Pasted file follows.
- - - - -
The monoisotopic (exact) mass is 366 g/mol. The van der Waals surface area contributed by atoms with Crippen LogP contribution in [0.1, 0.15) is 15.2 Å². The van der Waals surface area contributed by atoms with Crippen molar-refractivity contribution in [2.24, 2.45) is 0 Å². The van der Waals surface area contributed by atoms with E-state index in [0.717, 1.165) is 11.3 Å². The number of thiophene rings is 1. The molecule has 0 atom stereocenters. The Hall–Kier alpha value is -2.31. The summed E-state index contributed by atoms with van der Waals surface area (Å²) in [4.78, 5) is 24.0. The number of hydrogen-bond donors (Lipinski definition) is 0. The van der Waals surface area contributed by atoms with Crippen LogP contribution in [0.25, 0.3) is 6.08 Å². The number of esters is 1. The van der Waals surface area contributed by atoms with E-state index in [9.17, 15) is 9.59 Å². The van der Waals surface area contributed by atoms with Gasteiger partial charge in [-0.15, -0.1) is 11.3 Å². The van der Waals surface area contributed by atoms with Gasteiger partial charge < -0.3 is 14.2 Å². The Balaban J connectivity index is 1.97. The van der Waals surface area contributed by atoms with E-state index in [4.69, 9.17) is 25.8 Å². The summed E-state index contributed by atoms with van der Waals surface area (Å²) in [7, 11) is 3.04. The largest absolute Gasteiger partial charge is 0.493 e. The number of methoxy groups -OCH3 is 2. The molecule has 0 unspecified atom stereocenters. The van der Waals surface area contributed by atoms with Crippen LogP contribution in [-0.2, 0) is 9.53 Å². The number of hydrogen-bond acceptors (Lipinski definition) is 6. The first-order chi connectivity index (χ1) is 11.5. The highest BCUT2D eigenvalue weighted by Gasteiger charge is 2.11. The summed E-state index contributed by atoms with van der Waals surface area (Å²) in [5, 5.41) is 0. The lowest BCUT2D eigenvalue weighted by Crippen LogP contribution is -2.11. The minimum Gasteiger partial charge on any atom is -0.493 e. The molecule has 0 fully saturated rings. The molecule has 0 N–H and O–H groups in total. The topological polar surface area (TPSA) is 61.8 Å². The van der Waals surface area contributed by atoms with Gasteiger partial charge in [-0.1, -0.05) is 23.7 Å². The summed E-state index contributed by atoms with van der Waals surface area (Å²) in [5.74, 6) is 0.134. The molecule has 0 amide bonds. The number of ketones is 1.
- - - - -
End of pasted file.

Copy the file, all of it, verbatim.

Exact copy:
The monoisotopic (exact) mass is 366 g/mol. The van der Waals surface area contributed by atoms with Crippen LogP contribution in [0.1, 0.15) is 15.2 Å². The van der Waals surface area contributed by atoms with Crippen molar-refractivity contribution in [2.24, 2.45) is 0 Å². The van der Waals surface area contributed by atoms with E-state index in [0.717, 1.165) is 11.3 Å². The number of thiophene rings is 1. The molecule has 0 atom stereocenters. The Hall–Kier alpha value is -2.31. The summed E-state index contributed by atoms with van der Waals surface area (Å²) in [4.78, 5) is 24.0. The number of hydrogen-bond donors (Lipinski definition) is 0. The van der Waals surface area contributed by atoms with Crippen LogP contribution in [0.25, 0.3) is 6.08 Å². The number of esters is 1. The van der Waals surface area contributed by atoms with E-state index in [9.17, 15) is 9.59 Å². The van der Waals surface area contributed by atoms with Gasteiger partial charge in [-0.15, -0.1) is 11.3 Å². The van der Waals surface area contributed by atoms with Gasteiger partial charge < -0.3 is 14.2 Å². The Balaban J connectivity index is 1.97. The van der Waals surface area contributed by atoms with E-state index in [4.69, 9.17) is 25.8 Å². The summed E-state index contributed by atoms with van der Waals surface area (Å²) in [7, 11) is 3.04. The largest absolute Gasteiger partial charge is 0.493 e. The number of methoxy groups -OCH3 is 2. The molecule has 0 unspecified atom stereocenters. The van der Waals surface area contributed by atoms with Crippen LogP contribution in [-0.2, 0) is 9.53 Å². The number of hydrogen-bond acceptors (Lipinski definition) is 6. The first-order chi connectivity index (χ1) is 11.5. The highest BCUT2D eigenvalue weighted by Gasteiger charge is 2.11. The summed E-state index contributed by atoms with van der Waals surface area (Å²) in [5, 5.41) is 0. The lowest BCUT2D eigenvalue weighted by Crippen LogP contribution is -2.11. The minimum Gasteiger partial charge on any atom is -0.493 e. The molecule has 0 fully saturated rings. The molecule has 0 N–H and O–H groups in total. The topological polar surface area (TPSA) is 61.8 Å². The van der Waals surface area contributed by atoms with Gasteiger partial charge in [-0.1, -0.05) is 23.7 Å². The summed E-state index contributed by atoms with van der Waals surface area (Å²) in [5.74, 6) is 0.134. The molecule has 0 amide bonds. The number of ketones is 1.